Global Mobile Alert is seeking to facilitate widespread testing and development of its technology and mobile application. As part of this effort, GMA is planning to join connected vehicle testbeds around the country, which include more than 70 companies working on vehicle-to-vehicle solutions using connected mobility technology and sharing intellectual property.
The program is working toward a comprehensive vehicle connectivity proposition linking wireless autonomous vehicle connections to collision avoidance systems. Global Mobile Alert is working independently in this same direction with the objective of avoiding collisions at traffic light-equipped intersections.
This is the new era of safety enabled by wireless technology and increasingly accurate map data. The ultimate objective isn’t to simply avoid car crashes,but to enabletruly reliable automated driving. Today, intersections remain one of the greatest barriers to the success of automated driving.Vehicle safety based on wireless technology began with cellular and is now coming full circle as cellular re-emerges as a nearly ubiquitous, life-saving technology. Wireless technology-based safety began with General Motors’ OnStar automatic crash notification system and cellular is now enabling contextual alerts and helping facilitate collision avoidance technologies.
The 20th anniversary of the onset of General Motors’ OnStar system is a good time to consider the history of saving lives with wireless technologies in cars. At the time of OnStar’s conception, it was thought that the only way to save lives with wireless technology was to automatically call for help from the scene of a crash. A lot has changed since the onset of OnStar. Today, wireless technology in automobiles is being used to avoid crashes and save lives.
Those initial OnStar systems used 1G cellular technology based on wireless signals being handed off between towers. Cell phone signals were analog and included Advanced Mobile Phone System (AMPS), Total Access Communication Systems (TACS) and Nordic Mobile Telephone (NMT). By 1990, there were 20M subscribers to 1G network systems.
In the early 1990s, 2G phones using GSM (Global System for Mobile) technology arrived. Phones using 2G relied on digital modulation to improve voice quality but the network offered limited data services. The 2G carriers also began to offer additional services such as paging, faxes, text messages and voicemail. Other limited data services included WAP, HSCSD, and MLS.After 2G, 2.5G arrived using the GPRS standard, delivering packet-switched data to existing GSM networks. The important of packet-switching grew with the rise of the Internet and the Internet Protocol or IP. EDGE is an example of 2.5G mobile technology.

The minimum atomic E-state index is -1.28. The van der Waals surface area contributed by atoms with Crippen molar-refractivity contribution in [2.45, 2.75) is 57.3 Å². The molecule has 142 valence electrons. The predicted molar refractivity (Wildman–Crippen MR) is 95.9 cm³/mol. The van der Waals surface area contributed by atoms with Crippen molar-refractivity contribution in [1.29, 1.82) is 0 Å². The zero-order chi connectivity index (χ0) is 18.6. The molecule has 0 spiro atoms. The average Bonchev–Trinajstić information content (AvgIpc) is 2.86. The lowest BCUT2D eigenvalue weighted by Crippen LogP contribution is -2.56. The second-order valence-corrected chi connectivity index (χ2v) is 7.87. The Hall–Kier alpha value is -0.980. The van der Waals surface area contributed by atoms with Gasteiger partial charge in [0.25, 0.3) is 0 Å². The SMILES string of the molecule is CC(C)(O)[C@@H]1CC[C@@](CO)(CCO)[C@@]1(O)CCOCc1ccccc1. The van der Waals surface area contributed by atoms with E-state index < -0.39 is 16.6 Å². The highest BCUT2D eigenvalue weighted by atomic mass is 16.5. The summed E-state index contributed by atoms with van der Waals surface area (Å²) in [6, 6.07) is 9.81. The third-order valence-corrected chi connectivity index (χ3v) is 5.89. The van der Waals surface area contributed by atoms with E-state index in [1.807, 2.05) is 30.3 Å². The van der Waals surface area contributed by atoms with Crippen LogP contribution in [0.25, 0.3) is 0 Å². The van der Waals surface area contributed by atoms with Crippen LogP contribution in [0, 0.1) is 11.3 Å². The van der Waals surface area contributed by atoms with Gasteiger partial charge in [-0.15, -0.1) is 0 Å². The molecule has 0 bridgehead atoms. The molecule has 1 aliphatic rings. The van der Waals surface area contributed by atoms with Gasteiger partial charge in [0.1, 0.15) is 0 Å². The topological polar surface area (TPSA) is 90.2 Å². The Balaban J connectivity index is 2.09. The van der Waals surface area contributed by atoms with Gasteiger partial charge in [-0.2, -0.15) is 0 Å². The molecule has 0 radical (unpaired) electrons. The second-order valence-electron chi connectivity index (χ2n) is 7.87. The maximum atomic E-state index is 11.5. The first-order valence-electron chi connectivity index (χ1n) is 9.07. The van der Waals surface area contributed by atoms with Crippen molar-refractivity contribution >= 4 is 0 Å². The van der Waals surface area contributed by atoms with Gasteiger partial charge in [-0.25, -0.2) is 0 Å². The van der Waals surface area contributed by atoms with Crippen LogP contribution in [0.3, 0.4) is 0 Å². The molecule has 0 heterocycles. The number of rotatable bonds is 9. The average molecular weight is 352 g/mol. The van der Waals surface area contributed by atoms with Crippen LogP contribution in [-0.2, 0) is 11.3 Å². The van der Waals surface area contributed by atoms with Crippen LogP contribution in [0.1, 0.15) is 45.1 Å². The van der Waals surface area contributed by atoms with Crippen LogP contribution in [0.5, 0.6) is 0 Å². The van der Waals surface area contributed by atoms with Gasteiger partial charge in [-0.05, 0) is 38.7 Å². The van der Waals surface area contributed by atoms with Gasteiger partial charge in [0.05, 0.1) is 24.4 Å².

The 3G revolution allowed mobile telephone customers to use audio, graphics and video applications. With 3G it became possible to watch streaming video and engage in video telephony, although network capacity for such applications was limited.A key goal behind 3G was to standardize on a single global network protocol instead of the multiple standards that had existed previously. Also known as UMTS, 3G cellular services sustained higher data rates and opened the door to Internet-style applications.
The 3G network supported both packet-switched and circuit switched data transmission with a single set of standards in use worldwide. UMTS created the first possibility of global roaming, with potential access to the Internet from almost any location.
The current generation of mobile telephony arrived in the form of 4G to provide transmission rates up to 20Mbps while accommodating Quality of Service (QoS) features. QoS allows users and their carriers to prioritize traffic according to the type of application at a moment’s notice.
Applications built around 4G include high-performance streaming of multimedia content and video conferencing, as well as enabling connectivity for vehicles moving at highway speeds.The next generation of cellular wireless technology, 5G, though still subject to standards-setting activities, promises to enable communication between vehicles and between vehicles and infrastructure. This latter capability is the application that will change the nature of safe driving forever — especially as more and more cars are fitted with cellular modules.